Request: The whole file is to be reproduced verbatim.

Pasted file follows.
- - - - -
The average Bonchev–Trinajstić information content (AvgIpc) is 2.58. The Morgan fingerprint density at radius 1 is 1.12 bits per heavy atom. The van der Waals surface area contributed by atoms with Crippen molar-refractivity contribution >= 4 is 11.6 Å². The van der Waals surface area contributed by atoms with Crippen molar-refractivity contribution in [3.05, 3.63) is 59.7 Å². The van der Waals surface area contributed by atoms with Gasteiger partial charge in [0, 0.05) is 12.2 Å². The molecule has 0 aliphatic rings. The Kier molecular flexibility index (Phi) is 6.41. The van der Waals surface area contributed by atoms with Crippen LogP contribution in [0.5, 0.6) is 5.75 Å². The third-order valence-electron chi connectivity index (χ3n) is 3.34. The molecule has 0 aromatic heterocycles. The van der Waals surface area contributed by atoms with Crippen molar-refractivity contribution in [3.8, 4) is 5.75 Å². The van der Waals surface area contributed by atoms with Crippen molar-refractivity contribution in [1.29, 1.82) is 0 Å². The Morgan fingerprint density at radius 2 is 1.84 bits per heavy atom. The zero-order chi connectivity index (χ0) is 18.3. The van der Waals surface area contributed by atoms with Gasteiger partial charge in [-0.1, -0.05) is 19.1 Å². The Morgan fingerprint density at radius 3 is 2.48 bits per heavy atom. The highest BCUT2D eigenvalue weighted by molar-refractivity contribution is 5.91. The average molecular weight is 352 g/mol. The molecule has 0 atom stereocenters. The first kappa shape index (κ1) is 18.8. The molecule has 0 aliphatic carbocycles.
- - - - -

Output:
The average Bonchev–Trinajstić information content (AvgIpc) is 2.58. The Morgan fingerprint density at radius 1 is 1.12 bits per heavy atom. The van der Waals surface area contributed by atoms with Crippen molar-refractivity contribution >= 4 is 11.6 Å². The van der Waals surface area contributed by atoms with Crippen molar-refractivity contribution in [3.05, 3.63) is 59.7 Å². The van der Waals surface area contributed by atoms with Gasteiger partial charge in [0, 0.05) is 12.2 Å². The molecule has 0 aliphatic rings. The Kier molecular flexibility index (Phi) is 6.41. The van der Waals surface area contributed by atoms with Crippen LogP contribution in [0.5, 0.6) is 5.75 Å². The third-order valence-electron chi connectivity index (χ3n) is 3.34. The molecule has 0 aromatic heterocycles. The van der Waals surface area contributed by atoms with Crippen molar-refractivity contribution in [3.8, 4) is 5.75 Å². The van der Waals surface area contributed by atoms with Crippen molar-refractivity contribution in [1.29, 1.82) is 0 Å². The Morgan fingerprint density at radius 2 is 1.84 bits per heavy atom. The zero-order chi connectivity index (χ0) is 18.3. The van der Waals surface area contributed by atoms with Gasteiger partial charge in [-0.1, -0.05) is 19.1 Å². The Morgan fingerprint density at radius 3 is 2.48 bits per heavy atom. The highest BCUT2D eigenvalue weighted by molar-refractivity contribution is 5.91. The average molecular weight is 352 g/mol. The molecule has 0 atom stereocenters. The first kappa shape index (κ1) is 18.8. The molecule has 0 aliphatic carbocycles.